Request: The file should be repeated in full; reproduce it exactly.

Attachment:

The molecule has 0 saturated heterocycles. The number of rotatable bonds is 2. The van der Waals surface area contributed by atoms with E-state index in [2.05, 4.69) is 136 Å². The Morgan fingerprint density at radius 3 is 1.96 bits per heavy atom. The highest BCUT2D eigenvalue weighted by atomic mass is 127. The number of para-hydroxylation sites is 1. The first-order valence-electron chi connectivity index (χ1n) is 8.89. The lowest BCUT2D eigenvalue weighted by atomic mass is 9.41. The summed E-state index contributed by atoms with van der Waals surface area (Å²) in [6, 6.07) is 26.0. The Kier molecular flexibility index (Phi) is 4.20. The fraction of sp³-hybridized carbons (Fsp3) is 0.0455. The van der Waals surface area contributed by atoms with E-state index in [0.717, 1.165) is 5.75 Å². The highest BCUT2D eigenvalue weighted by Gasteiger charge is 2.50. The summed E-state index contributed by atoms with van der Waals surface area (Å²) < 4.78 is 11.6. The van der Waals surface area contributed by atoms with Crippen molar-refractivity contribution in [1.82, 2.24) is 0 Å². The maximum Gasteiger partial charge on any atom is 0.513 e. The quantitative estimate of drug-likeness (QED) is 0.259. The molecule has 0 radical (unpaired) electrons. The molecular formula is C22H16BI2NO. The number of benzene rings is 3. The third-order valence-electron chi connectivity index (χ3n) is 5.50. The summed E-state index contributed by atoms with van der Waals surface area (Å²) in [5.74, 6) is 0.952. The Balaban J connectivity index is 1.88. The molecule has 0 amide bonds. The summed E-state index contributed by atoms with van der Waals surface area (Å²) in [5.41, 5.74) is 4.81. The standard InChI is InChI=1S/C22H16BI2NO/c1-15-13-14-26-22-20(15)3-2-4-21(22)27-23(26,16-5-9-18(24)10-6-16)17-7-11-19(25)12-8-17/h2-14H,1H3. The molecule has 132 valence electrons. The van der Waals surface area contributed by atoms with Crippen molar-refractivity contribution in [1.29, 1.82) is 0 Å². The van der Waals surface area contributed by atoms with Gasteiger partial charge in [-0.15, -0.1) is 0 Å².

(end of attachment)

The molecule has 0 saturated heterocycles. The number of rotatable bonds is 2. The van der Waals surface area contributed by atoms with E-state index in [2.05, 4.69) is 136 Å². The Morgan fingerprint density at radius 3 is 1.96 bits per heavy atom. The highest BCUT2D eigenvalue weighted by atomic mass is 127. The number of para-hydroxylation sites is 1. The first-order valence-electron chi connectivity index (χ1n) is 8.89. The lowest BCUT2D eigenvalue weighted by atomic mass is 9.41. The summed E-state index contributed by atoms with van der Waals surface area (Å²) in [6, 6.07) is 26.0. The Kier molecular flexibility index (Phi) is 4.20. The fraction of sp³-hybridized carbons (Fsp3) is 0.0455. The van der Waals surface area contributed by atoms with E-state index in [0.717, 1.165) is 5.75 Å². The highest BCUT2D eigenvalue weighted by Gasteiger charge is 2.50. The summed E-state index contributed by atoms with van der Waals surface area (Å²) < 4.78 is 11.6. The van der Waals surface area contributed by atoms with Crippen molar-refractivity contribution in [1.82, 2.24) is 0 Å². The maximum Gasteiger partial charge on any atom is 0.513 e. The quantitative estimate of drug-likeness (QED) is 0.259. The molecule has 0 radical (unpaired) electrons. The molecular formula is C22H16BI2NO. The number of benzene rings is 3. The third-order valence-electron chi connectivity index (χ3n) is 5.50. The summed E-state index contributed by atoms with van der Waals surface area (Å²) in [5.74, 6) is 0.952. The Balaban J connectivity index is 1.88. The molecule has 0 amide bonds. The summed E-state index contributed by atoms with van der Waals surface area (Å²) in [5.41, 5.74) is 4.81. The standard InChI is InChI=1S/C22H16BI2NO/c1-15-13-14-26-22-20(15)3-2-4-21(22)27-23(26,16-5-9-18(24)10-6-16)17-7-11-19(25)12-8-17/h2-14H,1H3. The molecule has 132 valence electrons. The van der Waals surface area contributed by atoms with Crippen molar-refractivity contribution in [1.29, 1.82) is 0 Å². The van der Waals surface area contributed by atoms with Gasteiger partial charge in [-0.15, -0.1) is 0 Å².